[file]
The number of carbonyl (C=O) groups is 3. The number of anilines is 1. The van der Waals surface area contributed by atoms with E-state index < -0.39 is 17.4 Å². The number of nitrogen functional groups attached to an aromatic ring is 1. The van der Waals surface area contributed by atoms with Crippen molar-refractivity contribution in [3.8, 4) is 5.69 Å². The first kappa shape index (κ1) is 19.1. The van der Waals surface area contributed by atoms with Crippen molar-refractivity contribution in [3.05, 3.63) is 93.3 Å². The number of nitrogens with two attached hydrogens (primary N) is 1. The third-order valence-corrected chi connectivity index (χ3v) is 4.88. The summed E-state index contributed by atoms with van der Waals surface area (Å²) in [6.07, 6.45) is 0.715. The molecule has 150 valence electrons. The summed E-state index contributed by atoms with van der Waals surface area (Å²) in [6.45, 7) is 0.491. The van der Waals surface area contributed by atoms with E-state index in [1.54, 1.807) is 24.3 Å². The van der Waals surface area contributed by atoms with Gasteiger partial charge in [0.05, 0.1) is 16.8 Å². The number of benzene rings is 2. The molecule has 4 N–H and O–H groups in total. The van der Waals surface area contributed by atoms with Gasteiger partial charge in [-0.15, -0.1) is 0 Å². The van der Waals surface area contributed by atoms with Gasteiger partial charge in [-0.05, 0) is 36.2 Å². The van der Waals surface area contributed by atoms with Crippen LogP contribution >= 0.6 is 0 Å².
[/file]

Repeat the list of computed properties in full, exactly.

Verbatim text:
The number of carbonyl (C=O) groups is 3. The number of anilines is 1. The van der Waals surface area contributed by atoms with E-state index < -0.39 is 17.4 Å². The number of nitrogen functional groups attached to an aromatic ring is 1. The van der Waals surface area contributed by atoms with Crippen molar-refractivity contribution in [3.8, 4) is 5.69 Å². The first kappa shape index (κ1) is 19.1. The van der Waals surface area contributed by atoms with Crippen molar-refractivity contribution in [3.05, 3.63) is 93.3 Å². The number of nitrogens with two attached hydrogens (primary N) is 1. The third-order valence-corrected chi connectivity index (χ3v) is 4.88. The summed E-state index contributed by atoms with van der Waals surface area (Å²) in [6.07, 6.45) is 0.715. The molecule has 150 valence electrons. The summed E-state index contributed by atoms with van der Waals surface area (Å²) in [6.45, 7) is 0.491. The van der Waals surface area contributed by atoms with E-state index in [1.54, 1.807) is 24.3 Å². The van der Waals surface area contributed by atoms with Gasteiger partial charge in [0.05, 0.1) is 16.8 Å². The number of benzene rings is 2. The molecule has 4 N–H and O–H groups in total. The van der Waals surface area contributed by atoms with Gasteiger partial charge in [-0.15, -0.1) is 0 Å². The van der Waals surface area contributed by atoms with Gasteiger partial charge in [-0.05, 0) is 36.2 Å². The van der Waals surface area contributed by atoms with Crippen LogP contribution >= 0.6 is 0 Å².